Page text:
At Otak, our employees enjoy spending time together after hours...just as much as we enjoy working together! And yes, they went home with some fish!

Here's Dave Cole in action:

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August 7, 2018

Redmond office picnicThe Otak Redmond Office celebrated summer with a picnic at OO Denny Park on Lake Washington in Kirkland on Saturday.

Our staff, their partners, kids, and dogs had tons of fun in and out of the water. There were tippy canoes and BBQ too. No one got arrested, no one went to the ER, and no one got left behind – so all and all a good day.

View more photos on Otak's Facebook page.

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July 2, 2018

Otak’s Redmond and Everett offices have an active fun committee that hosts engaging, entertaining events that build office camaraderie. It’s always more fun to work with your friends! Here are eight things we’ve learned about Puget Sound employees:


1. They like to learn about different cultures. Redmond employees celebrated the Chinese New Year with a luncheon and calligraphy demonstration. Employees had their names written in Chinese, thanks to Curtis LaPierre, Eva Ho, and Tasha Wang. They had a potluck with green smoothies to celebrate St. Patrick’s Day with Pi Day, and on Cinco de Mayo, they celebrated Mexican culture with an office-wide potluck.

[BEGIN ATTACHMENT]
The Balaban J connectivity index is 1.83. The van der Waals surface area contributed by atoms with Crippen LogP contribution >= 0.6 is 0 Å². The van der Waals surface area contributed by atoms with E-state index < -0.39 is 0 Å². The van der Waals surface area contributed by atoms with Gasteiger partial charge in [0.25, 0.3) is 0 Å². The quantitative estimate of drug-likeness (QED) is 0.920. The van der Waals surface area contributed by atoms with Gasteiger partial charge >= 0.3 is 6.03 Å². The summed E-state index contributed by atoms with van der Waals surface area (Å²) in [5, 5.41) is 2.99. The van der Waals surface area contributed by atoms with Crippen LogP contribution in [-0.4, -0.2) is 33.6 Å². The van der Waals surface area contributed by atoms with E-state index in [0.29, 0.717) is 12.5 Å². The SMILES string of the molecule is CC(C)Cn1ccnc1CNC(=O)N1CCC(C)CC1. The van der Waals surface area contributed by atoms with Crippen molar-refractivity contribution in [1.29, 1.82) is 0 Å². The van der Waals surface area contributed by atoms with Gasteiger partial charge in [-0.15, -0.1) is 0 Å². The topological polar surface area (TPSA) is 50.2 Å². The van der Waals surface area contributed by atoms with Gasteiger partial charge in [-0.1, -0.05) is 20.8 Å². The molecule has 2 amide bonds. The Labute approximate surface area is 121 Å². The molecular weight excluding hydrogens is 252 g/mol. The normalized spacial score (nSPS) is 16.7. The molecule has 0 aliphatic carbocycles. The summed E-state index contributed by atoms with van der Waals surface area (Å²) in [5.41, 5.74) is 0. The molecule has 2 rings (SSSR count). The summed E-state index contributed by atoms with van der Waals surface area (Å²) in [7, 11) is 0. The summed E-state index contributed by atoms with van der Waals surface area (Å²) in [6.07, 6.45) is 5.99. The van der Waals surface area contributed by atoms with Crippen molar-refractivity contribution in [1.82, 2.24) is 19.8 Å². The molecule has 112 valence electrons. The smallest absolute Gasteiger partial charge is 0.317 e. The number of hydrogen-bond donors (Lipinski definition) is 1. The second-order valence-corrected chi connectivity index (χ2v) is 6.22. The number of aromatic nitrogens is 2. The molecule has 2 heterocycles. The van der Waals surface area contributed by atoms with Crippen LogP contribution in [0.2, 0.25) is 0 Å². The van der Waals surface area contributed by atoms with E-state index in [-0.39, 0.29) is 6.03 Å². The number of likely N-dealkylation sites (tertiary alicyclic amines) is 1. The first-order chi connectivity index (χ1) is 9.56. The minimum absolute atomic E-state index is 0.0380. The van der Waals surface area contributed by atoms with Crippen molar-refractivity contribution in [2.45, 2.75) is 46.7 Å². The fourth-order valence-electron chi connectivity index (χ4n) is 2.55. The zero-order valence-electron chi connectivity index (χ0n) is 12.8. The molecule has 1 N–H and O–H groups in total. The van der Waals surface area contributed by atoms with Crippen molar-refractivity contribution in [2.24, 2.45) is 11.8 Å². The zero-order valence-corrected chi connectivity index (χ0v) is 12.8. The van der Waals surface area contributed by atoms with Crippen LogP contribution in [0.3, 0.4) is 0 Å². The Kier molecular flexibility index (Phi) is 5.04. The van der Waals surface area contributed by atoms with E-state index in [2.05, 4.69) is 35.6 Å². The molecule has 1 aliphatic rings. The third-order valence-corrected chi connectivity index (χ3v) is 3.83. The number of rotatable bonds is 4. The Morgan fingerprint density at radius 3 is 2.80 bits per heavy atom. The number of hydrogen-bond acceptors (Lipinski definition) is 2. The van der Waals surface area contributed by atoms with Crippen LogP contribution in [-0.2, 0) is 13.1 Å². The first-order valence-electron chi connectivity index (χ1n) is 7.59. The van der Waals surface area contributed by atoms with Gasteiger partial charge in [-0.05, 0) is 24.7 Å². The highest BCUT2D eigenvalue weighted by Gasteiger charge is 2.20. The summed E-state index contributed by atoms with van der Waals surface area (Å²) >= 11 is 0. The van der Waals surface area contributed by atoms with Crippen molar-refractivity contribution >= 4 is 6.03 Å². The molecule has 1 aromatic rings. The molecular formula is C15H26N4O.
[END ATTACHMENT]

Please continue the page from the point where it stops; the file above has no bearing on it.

2. They love their dogs even more than your average Otak employee. Yes, the Portland office has a “bring your dog to the office” policy, but they allow only one dog per day! At the second annual Puget Sound camping trip in June, the 18 campers had 5 dogs among them. This ratio proudly exceeds Otak’s minimum factor of 1 dog for every 3 humans.

3. A little rain doesn’t dampen their spirits. Although the weather was mostly beautiful on the camping trip at Baker Lake near the North Cascades National Park, the campers were not deterred by a little shower. They enjoyed hiking, biking, rope swinging, canoeing and kayaking, fishing, swimming, floating on the lake, playing lawn games, hammocking, and a trip to the local Birdsview Brewing Company!  The coworkers and friends are already looking forward to next year.